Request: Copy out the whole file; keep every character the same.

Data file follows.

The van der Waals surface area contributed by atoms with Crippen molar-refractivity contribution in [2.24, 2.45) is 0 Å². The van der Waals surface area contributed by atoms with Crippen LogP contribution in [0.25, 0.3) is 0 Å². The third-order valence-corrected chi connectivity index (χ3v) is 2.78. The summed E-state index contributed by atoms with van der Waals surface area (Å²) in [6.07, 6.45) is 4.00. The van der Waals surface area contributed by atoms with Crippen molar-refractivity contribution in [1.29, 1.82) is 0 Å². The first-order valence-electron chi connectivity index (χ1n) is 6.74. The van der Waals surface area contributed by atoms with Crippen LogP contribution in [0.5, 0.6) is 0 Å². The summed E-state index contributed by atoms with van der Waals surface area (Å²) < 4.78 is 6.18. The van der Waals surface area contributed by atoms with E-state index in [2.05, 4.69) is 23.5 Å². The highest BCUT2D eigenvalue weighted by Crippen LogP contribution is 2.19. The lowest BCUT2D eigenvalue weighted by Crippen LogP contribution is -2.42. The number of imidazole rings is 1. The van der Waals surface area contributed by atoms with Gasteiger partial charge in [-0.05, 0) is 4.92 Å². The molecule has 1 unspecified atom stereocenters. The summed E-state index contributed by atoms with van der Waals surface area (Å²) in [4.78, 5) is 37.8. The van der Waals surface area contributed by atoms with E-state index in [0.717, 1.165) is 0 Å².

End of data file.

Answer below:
The van der Waals surface area contributed by atoms with Crippen molar-refractivity contribution in [2.24, 2.45) is 0 Å². The van der Waals surface area contributed by atoms with Crippen LogP contribution in [0.25, 0.3) is 0 Å². The third-order valence-corrected chi connectivity index (χ3v) is 2.78. The summed E-state index contributed by atoms with van der Waals surface area (Å²) in [6.07, 6.45) is 4.00. The van der Waals surface area contributed by atoms with Crippen molar-refractivity contribution in [1.29, 1.82) is 0 Å². The first-order valence-electron chi connectivity index (χ1n) is 6.74. The van der Waals surface area contributed by atoms with Crippen LogP contribution in [0.5, 0.6) is 0 Å². The summed E-state index contributed by atoms with van der Waals surface area (Å²) < 4.78 is 6.18. The van der Waals surface area contributed by atoms with E-state index in [2.05, 4.69) is 23.5 Å². The highest BCUT2D eigenvalue weighted by Crippen LogP contribution is 2.19. The lowest BCUT2D eigenvalue weighted by Crippen LogP contribution is -2.42. The number of imidazole rings is 1. The van der Waals surface area contributed by atoms with Gasteiger partial charge in [-0.05, 0) is 4.92 Å². The molecule has 1 unspecified atom stereocenters. The summed E-state index contributed by atoms with van der Waals surface area (Å²) in [4.78, 5) is 37.8. The van der Waals surface area contributed by atoms with E-state index in [0.717, 1.165) is 0 Å².